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FM4 synthesizer has been released, and is awesome.

OK, I can admit when I am wrong.

When Nis Wegmann of Primal Audio first reached out to me to tell me about his new "80's synth" called FM4, I was rather ambivalent. I may lose some people here, but I don't like the sounds of 1980's synths. They conjur visions of Jan Hammer's "Miami Vice" theme song and Flock of Seagulls. I grew up in the 1980's on AC/DC, Metallica, and Guns N' Roses.

But, I checked out the beta pre-release version, and I was instantly hooked. This app is a beast.

FM4 has four operators which can be connected in any of eight different routing configurations. There are three different sound engines to choose from, and eight different waveforms. You can also select to use it in unison mode, which instantly fattens up the sounds. And based on your device, FM4 is polyphonic up to 24 voices.

Instantly getting past my pre-conceived (and completely incorrect) notion of what this synth would sound like, I started by browsing some of the presets. There are 128 presets included, and these showcase the range of this synth. This synth can get gritty, fast. This was a pleasure for me, as I like some "growl" in my sounds. FM4 can deliver.

Where FM4 really succeeds in my opinion is in its layout, and the previously mentioned sounds. Let's take these one by one.

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The interface has all of the controls on one page, right in front of you. No menus and sub-menus. Much like Laplace or Sunrizer, you are free to concentrate on performace, and not need to have the manual open on another tab to figure out where to find everything. I know that this was a conscious decision on the part of the developers, and it is welcomed. I appreciate the musician who can master Thor or Nave and all of their "let's route the LFO to the sub-oscillator and then use the envelope to control the particle accelerator...", but that's just not me. Due to a lack of experience and a lack of patience, I've still never properly mastered that aspect of synthesizers.

But, I can use my ears to tell me what sounds good to me. FM4 makes it so easy for me to experiment. I love that I can make individual adjustments to each operator, and hear the results. Slight tweak here and I've got something new. If I don't like it, change it back. And with all the previously mentioned waveforms and models to choose from, new sounds can come easily.

Which brings us to the second selling point - the sounds. Tweaking knobs is fun, but if you can't get anything that you can use, you've wasted your money. Not the case here. This synth can produce some mean tones. The bass sounds in particular can get real big. There are some lead sounds here that can definitely cut through the mix, and have a very "Tron soundtrack" vibe. And these are just the presets.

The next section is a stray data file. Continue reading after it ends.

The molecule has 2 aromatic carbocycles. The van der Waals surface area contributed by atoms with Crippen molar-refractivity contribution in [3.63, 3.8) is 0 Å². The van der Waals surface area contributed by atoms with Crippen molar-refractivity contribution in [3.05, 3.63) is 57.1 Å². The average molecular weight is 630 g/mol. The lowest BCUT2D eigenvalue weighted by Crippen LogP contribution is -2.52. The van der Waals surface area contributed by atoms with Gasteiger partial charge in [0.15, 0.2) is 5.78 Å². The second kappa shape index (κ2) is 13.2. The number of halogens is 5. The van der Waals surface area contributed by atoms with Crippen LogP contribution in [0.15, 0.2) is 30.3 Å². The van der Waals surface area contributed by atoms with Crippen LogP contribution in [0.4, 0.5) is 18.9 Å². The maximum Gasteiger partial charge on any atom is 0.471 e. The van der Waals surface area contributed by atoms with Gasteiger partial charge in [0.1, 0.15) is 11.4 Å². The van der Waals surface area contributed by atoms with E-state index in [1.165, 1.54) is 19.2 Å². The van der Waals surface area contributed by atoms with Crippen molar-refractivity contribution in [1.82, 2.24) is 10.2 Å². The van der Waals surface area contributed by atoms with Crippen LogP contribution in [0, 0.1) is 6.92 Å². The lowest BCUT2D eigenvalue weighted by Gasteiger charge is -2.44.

Speaking of presets, it seems clear to me that these developers took some time in creating these presets, and had some fun doing so. These range from some great bass sounds, to some percussions, and some nice piano/organ sounds as well. The sense of humor of these guys comes through with presets such as "Lead crap piano", "FX farty", and my personal favorite "FX your wife", which let's just say is not a particularly flattering sound to associate with your significant other.

FM4 also includes a simple arpeggiator, with up, down, up/down, or random modes. You can control the rate and the octave range with the simple knobs as well. Perhaps not the deepest arpeggiator around, but a great way to test and experiment with your parameters. Creating a simple arp and tweaking away at knobs got me some really neat sounds.

Techincal details time: FM4 works on iOS 7.1 and above, which is nice for some of the iOS 8 abstainers. The app launched with IAA-compatibility, and Audiobus compatibility is on the way. The devs had originally said that MIDI wasn't working entirely properly, but I was able to use StepPolyArp to control FM4 with no issues. Be assured that the devs are buttoning that up as we speak as well.

After reading all of this, you may still not convinced. Graciously, the folks at Primal Audio have launched FM4 with an intro price of $0.99 through the end of December. That's right, less than one dollar American. I have no idea what the full price, but I suggest you do not wait to find out. This app should be an insta-buy for everyone reading this. There are very few FM synths available on the iOS platform. To be able to add one to your arsenal at this price is insane.

If you're thinking about buying FM4, please consider clicking through our App Store link below. Thanks!

[app 910545680]

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